Bob MacDonald explains why bringing back an entrepreneurial leader may be the best way to energize a flagging company.
Wide media publicity has been given to the announcement that Howard Schultz has returned as CEO of Starbucks. His first pronouncement set the tone for his plans and the ultimate reason for his return when he essentially said that Starbucks had to get back to being Starbucks.
The return of the Starbucks CEO drew such a bevy of interest that Herb Greenberg of The Wall Street Journal wrote on column on January 12, 2008 titled “Why Investors Should Applaud A CEO’s Encore Performance.” In Mr. Greenberg’s article he chronicled a number of entrepreneurial leaders who had retired, only to be called back to attempt to right a wronging ship of business. While not every return was successful, the article quoted Rudi Fahlenbrach, an assistant finance professor at Ohio State who had conducted a study that showed, “…on average, the stocks of companies run by CEOs on a second tour of duty outperformed the market by 6% annually during their comebacks.”
While numerous examples were offered in the article, some of the better known returns cited were Charles Schwab of Charles Schwab, Apple’s Steve Jobs and Eli Callaway of Callaway Golf. These were all companies that struggled after the entrepreneurial leader departed and then “miraculously” recovered following their return.
It was interesting to note that Jeffery Sonnenfeld a management professor at the Yale School of Management suggested those CEOs who did successfully return did so for the right reasons. As Professor Sonnenfeld pointed out, “… they came back with great reluctance … they were not coming back for some unmet ego need … they were drafted … because of … relationships, knowledge and a cultural aura (that allows them) to do things nobody else can do to fix the problems.”
This interest among members of the media and college professors in the success of returning entrepreneurial CEOs is because the idea that one person can make such a big difference in the performance of a large company is foreign to the established theories of business management.
Like most things that thoroughly confuse the media and academia the answer to their dilemma is simple. So simple they can’t see it.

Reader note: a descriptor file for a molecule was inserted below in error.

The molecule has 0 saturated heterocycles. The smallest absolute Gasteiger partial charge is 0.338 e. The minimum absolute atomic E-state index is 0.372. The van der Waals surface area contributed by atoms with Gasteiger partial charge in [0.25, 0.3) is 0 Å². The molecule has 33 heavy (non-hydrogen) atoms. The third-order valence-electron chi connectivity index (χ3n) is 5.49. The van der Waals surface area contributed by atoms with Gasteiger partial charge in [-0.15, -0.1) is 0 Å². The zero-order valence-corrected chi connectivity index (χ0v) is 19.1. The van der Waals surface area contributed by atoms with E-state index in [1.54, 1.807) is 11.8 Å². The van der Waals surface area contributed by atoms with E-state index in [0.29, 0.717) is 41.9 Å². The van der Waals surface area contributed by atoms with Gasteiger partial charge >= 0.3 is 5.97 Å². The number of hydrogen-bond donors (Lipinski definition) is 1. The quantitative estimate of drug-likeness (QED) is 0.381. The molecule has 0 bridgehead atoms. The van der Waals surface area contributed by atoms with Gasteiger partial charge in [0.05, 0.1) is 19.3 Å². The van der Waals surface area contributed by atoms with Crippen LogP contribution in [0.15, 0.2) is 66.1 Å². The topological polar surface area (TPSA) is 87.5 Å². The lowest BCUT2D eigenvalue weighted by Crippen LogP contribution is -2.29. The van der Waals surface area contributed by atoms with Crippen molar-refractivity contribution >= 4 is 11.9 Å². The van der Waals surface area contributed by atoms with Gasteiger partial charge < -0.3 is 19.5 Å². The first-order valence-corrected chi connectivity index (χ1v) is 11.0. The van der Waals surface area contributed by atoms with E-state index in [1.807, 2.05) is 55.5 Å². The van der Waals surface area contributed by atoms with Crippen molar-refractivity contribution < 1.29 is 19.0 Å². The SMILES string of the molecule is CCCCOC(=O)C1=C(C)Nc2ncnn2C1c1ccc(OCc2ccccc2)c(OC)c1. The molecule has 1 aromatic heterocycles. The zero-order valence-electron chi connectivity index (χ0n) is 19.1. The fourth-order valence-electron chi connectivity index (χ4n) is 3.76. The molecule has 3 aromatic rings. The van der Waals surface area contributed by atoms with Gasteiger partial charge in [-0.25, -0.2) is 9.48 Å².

As we wrote in CHEAT TO WIN a couple of years ago and in the current book offering BEAT THE SYSTEM, the true entrepreneurial leader talks of simple things and simply does them.
During the development stages of a company it is the entrepreneurial leader who infuses the effort with “soul.” The leader paints the vision, defines the culture, communicates, motivates and empowers others to accomplish great things. Most important the entrepreneurial leader is relentless in maintaining focus and commitment to the objective. For those working in a company with a true entrepreneurial leader their actions are not just about business; they are about a way of life, a passion, a desire to be part of something special and rewarding.
When a successful company loses an entrepreneurial leader he/she is usually replaced with a talented, competent, well intended “business manager.” This business manager often views his/her job as one of quantifying, maintaining and preserving what had gone before. It is not that the new management is disrespectful of what the entrepreneurial leader built.
On the contrary, the new management usually wants to preserve the company as it is. The problem is that these new people tend to be good managers but not real leaders. (Even though they often go out of their way to describe themselves as “leaders.”) What they do introduce into the company to “preserve” the past are bureaucratic systems and limitations that result in mummification not preservation of the past. In short, the company begins to lose its soul. With loss of soul comes loss of passion to achieve.
When the old leader returns he brings with him the infusion of simplicity and soul that had been lost. As simple and “soft” as this may seem, it is something that even the very best and well intended bureaucratic managers fail to recognize or understand.
And the moral of the story . . .
With the return of the entrepreneurial CEO comes the mixture of vision, passion, focus and commitment to the essence of the effort that built the company initially. And with it there is usually a return to success.